He continues by noting that in his estimation the presumptions of “common scientism” are false and he bases this not on subjective opinion but on specific scientific facts, e.g. the nonlocality disclosed in the (1983) Aspect experiment, and the existence of de Broglie waves as revealed by the Davisson -Germer experiment.

Aczel ends his essay thus:

Symbolic thinking allowed human beings to create amazing art many thousands of years ago. It brought us language, science, art and everything that makes us uniquely human. Neither computers nor animals can do any of these things. So the emergence of consciousness and symbolic thinking remain one of the most formidable hurdles in the path of atheism. We have no good explanation of how consciousness and symbolic thinking came about. These may well be described as divine gifts.

Or, we may more logically and rationally describe them as natural, physical offshoots of assimilating consistent quantum mechanics into brain dynamics. For those atheists (like me) who have already done this, neither consciousness or symbolic thinking pose a hurdle, and we don't buy the trope that "there is no good explanation of how they came about".  While not every nuance or particular  facet can be explicated, we do have a general idea - predicated on the quantum-based models of mind proposed by David Bohm and  Henry Stapp.  Also the singular one I advanced in my recent book, combining aspects of both Bohm's and Stapp's models.  The fact a reasonable physical conjecture exists, avoids the fallacy of ignotum per ignotius  which Aczel falls victim to.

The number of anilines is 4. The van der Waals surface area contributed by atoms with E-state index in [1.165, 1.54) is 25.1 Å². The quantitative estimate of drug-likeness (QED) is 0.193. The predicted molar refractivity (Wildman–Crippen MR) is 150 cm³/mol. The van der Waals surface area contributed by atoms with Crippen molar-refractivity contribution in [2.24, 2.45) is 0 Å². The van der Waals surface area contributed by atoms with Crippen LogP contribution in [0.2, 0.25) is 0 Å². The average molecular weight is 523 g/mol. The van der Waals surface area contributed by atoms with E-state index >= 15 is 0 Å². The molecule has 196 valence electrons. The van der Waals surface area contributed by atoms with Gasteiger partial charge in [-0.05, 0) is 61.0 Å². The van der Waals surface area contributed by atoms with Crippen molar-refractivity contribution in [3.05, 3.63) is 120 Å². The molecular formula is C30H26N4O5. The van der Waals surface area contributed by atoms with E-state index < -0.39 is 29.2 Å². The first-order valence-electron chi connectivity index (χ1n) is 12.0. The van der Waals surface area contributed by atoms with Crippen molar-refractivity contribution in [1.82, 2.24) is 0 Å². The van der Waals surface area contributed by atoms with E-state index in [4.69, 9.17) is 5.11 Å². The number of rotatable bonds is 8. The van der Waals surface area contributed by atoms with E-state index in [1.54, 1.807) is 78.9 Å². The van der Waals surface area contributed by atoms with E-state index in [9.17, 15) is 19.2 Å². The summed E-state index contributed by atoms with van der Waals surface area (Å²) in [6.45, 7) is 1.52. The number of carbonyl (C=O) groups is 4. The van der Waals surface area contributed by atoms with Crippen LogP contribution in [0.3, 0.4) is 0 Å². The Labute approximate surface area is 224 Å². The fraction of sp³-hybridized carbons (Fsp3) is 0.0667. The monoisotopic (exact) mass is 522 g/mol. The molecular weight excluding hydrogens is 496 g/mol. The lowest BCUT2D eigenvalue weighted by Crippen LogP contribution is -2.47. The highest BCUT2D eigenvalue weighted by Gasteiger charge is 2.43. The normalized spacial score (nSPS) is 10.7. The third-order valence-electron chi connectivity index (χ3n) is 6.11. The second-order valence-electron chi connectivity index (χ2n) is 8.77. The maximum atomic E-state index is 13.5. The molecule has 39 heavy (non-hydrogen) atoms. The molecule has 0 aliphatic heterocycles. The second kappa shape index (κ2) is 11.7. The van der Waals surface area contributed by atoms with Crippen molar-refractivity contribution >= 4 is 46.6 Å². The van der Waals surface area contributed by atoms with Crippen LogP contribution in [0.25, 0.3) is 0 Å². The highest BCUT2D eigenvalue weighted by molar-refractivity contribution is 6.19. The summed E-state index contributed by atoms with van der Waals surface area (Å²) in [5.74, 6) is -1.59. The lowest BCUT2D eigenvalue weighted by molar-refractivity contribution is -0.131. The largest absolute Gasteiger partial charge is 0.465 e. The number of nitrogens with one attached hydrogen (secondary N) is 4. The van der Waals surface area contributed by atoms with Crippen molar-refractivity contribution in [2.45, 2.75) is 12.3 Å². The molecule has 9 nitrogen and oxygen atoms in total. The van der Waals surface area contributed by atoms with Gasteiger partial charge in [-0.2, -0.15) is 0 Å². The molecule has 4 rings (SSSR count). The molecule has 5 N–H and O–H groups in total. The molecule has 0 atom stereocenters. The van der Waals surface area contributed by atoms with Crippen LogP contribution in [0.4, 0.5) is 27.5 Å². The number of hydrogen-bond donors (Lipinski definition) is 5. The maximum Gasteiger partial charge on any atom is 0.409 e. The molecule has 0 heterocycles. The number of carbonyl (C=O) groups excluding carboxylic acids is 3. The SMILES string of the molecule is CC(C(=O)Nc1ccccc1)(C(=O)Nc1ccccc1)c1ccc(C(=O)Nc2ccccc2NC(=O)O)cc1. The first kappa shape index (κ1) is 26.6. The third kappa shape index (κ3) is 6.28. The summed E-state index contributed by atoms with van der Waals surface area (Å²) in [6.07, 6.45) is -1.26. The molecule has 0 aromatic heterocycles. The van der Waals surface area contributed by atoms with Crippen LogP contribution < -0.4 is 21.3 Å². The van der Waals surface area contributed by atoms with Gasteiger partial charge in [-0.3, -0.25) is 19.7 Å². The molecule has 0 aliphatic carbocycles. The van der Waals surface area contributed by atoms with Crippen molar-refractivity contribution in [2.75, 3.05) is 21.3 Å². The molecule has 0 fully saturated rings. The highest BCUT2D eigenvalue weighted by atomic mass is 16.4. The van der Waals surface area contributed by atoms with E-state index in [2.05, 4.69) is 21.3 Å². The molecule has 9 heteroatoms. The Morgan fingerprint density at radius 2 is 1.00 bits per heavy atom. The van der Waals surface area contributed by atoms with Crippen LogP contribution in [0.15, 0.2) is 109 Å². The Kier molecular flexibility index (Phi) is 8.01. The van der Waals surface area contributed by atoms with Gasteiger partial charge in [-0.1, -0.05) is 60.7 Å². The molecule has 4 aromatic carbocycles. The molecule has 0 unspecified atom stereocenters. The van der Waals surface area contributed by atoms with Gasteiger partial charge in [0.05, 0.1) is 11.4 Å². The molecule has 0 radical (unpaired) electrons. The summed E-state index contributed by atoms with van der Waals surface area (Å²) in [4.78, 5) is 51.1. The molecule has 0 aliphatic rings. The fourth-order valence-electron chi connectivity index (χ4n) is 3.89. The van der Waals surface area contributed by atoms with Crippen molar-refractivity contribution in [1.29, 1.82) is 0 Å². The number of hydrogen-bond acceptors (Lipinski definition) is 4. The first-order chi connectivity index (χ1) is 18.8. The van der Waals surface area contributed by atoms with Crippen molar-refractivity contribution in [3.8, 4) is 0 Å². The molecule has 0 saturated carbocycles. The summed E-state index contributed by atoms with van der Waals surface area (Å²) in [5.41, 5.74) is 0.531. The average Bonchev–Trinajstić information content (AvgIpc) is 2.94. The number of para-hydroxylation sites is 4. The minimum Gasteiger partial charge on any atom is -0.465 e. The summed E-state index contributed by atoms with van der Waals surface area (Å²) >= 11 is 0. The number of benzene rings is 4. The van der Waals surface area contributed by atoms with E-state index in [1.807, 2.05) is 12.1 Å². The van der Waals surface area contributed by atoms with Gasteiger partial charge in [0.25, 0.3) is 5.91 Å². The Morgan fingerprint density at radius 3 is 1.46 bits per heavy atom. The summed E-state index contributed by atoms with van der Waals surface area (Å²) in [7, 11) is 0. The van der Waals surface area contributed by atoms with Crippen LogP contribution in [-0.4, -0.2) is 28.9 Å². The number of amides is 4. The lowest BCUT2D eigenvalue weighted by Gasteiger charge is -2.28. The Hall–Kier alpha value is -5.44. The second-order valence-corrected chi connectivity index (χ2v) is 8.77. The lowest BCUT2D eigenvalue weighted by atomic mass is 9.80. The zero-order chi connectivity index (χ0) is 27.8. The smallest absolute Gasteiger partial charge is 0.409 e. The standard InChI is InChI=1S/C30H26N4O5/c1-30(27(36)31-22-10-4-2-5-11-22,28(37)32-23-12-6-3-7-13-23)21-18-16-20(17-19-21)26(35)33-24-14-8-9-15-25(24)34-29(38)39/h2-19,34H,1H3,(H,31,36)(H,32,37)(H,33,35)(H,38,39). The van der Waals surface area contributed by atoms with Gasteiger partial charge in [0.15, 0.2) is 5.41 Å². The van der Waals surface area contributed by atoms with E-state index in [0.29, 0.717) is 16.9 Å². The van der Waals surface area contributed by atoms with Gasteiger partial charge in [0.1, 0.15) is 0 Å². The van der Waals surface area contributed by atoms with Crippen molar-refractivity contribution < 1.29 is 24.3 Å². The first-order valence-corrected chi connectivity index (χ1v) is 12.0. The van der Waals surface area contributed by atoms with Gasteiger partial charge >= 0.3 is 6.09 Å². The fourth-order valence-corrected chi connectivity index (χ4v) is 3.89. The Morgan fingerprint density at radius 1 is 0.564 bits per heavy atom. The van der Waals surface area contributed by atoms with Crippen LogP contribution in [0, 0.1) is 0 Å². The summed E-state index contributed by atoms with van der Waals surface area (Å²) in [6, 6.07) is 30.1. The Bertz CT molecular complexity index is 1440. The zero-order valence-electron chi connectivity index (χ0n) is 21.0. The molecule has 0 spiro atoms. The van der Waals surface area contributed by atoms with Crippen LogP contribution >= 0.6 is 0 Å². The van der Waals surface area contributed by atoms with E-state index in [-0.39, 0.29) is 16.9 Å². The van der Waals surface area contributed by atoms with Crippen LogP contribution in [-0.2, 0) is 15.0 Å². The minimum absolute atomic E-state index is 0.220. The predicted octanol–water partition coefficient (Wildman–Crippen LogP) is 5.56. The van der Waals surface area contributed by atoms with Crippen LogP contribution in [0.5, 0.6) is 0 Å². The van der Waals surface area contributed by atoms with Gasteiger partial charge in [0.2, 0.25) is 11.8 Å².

The reader can make up his own mind, but s/he needs to be aware that there does exist a path, a rational way,  between the extremes of supernaturalism and reducing the cosmos to a mere assembly of particles and humans to animated meat.

 

In other words, there does exist a progressive atheism that has moved beyond the myopic version now on offer from the "New Atheists."

 
 

[1] Stenger, God and the Folly of Faith, 208

 

1 comment: